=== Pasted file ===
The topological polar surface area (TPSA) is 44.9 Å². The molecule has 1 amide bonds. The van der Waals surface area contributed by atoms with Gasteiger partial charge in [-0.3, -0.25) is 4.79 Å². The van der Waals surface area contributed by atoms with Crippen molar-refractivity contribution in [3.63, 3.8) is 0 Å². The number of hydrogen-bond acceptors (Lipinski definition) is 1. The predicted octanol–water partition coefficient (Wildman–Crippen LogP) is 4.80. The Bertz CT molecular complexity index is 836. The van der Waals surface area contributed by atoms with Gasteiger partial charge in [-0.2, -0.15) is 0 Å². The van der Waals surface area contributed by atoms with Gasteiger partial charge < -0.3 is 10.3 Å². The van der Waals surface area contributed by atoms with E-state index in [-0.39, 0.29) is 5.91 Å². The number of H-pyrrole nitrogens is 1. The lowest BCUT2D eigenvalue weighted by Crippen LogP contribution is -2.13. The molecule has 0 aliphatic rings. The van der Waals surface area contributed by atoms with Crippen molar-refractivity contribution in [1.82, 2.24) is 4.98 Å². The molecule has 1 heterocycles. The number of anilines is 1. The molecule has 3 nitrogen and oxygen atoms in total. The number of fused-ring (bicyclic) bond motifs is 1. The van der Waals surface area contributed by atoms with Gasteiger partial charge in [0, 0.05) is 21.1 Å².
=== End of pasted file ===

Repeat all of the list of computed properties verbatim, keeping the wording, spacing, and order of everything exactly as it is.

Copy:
The topological polar surface area (TPSA) is 44.9 Å². The molecule has 1 amide bonds. The van der Waals surface area contributed by atoms with Gasteiger partial charge in [-0.3, -0.25) is 4.79 Å². The van der Waals surface area contributed by atoms with Crippen molar-refractivity contribution in [3.63, 3.8) is 0 Å². The number of hydrogen-bond acceptors (Lipinski definition) is 1. The predicted octanol–water partition coefficient (Wildman–Crippen LogP) is 4.80. The Bertz CT molecular complexity index is 836. The van der Waals surface area contributed by atoms with Gasteiger partial charge in [-0.2, -0.15) is 0 Å². The van der Waals surface area contributed by atoms with Gasteiger partial charge < -0.3 is 10.3 Å². The van der Waals surface area contributed by atoms with E-state index in [-0.39, 0.29) is 5.91 Å². The number of H-pyrrole nitrogens is 1. The lowest BCUT2D eigenvalue weighted by Crippen LogP contribution is -2.13. The molecule has 0 aliphatic rings. The van der Waals surface area contributed by atoms with Crippen molar-refractivity contribution in [1.82, 2.24) is 4.98 Å². The molecule has 1 heterocycles. The number of anilines is 1. The molecule has 3 nitrogen and oxygen atoms in total. The number of fused-ring (bicyclic) bond motifs is 1. The van der Waals surface area contributed by atoms with Gasteiger partial charge in [0, 0.05) is 21.1 Å².